In this prequel to Mou gaan dou (2002), Chan Wing Yan has just become an undercover cop in the triads while Lau Kin Ming joins the police force. Both the triads and the police find an enemy in a rival crime boss.
Anthony Wong Chau-Sang
A violent Hong Kong action film, this is the story of an assassin, Jeffrey Chow (aka Mickey Mouse) who takes one last job so he can retire and care for his girlfriend Jenny. When his employers betray him, he reluctantly joins forces with Inspector Lee (aka Dumbo), the cop who is pursuing him. Together, the new friends face the final confrontation of the gangsters out to kill them. Written by
Jeff Hansen <firstname.lastname@example.org>
Initially, Golden Princess did not want to make the movie, but Yun-Fat Chow (the studio's top star) insisted that it be made. Chow was also instrumental in bringing in Kong Chu. Chu had not performed in a movie since the 1970s and the studio was hesitant to use him, but he and Chow were good friends after having worked on some television shows together. Chow wanted Chu to play the part of Li, but Chu thought he was too old. Director John Woo suggested that they bring in his friend Danny Lee, who at one time wanted to be a cop and had already made a name for himself playing both police officers and gangsters. Chow had previously worked with Lee on a small film in the early 1980s called Zhi fa zhe (1981) (aka "Killers Two") and Ringo Lam's gangster classic City on Fire (1987), and agreed with Woo that he would be a perfect fit for the part of Li. See more »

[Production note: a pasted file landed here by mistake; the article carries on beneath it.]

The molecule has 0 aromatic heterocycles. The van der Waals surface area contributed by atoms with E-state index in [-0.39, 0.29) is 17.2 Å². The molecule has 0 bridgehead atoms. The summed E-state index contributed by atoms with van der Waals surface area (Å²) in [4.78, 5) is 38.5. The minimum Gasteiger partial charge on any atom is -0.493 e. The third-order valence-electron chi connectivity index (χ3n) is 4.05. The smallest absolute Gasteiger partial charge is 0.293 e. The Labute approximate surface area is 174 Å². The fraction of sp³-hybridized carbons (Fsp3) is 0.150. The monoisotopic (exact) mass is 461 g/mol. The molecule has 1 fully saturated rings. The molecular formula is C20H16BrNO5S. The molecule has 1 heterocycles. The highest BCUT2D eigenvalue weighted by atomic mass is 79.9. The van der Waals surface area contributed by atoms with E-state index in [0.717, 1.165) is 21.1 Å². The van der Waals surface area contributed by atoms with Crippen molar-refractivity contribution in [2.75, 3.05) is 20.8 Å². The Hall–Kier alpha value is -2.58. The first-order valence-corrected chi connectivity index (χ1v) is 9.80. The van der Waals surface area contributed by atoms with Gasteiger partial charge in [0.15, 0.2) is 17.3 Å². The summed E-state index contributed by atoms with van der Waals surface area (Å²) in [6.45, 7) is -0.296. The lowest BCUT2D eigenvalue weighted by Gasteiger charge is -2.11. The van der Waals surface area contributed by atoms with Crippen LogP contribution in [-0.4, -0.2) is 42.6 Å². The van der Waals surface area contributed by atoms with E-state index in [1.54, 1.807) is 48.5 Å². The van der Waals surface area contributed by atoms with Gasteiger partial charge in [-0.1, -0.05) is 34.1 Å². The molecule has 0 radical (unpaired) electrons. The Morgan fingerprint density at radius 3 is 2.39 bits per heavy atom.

During the dragon boat festival, Jeffrey is wearing sunglasses, but the POV shots when he looks into the scope of his rifle do not take account of this. See more »
Of all John Woo's bullet-ridden action movies, this is his greatest. You see many of Mr. Woo's "trademarks" (flying doves, reflections in mirrors, very strong Catholic symbolism) that appear in his inferior American directed films (save Face Off) first in this Hong Kong cinema classic. Sure the violence is over the top, the plot only adequate, the sentimentalism a little thick. The actions scenes are filmed with such, I dare say beauty, that no Hollywood 'by the numbers' action film can possibly compete. While this film is not for the squeamish or those offended by excessive and rather graphic violence, if you are in any way a fan of action films - you mush see this movie (and many other John Woo directed films during his Hong Kong days, i.e. Hardboiled, A Better Tomorrow, etc).
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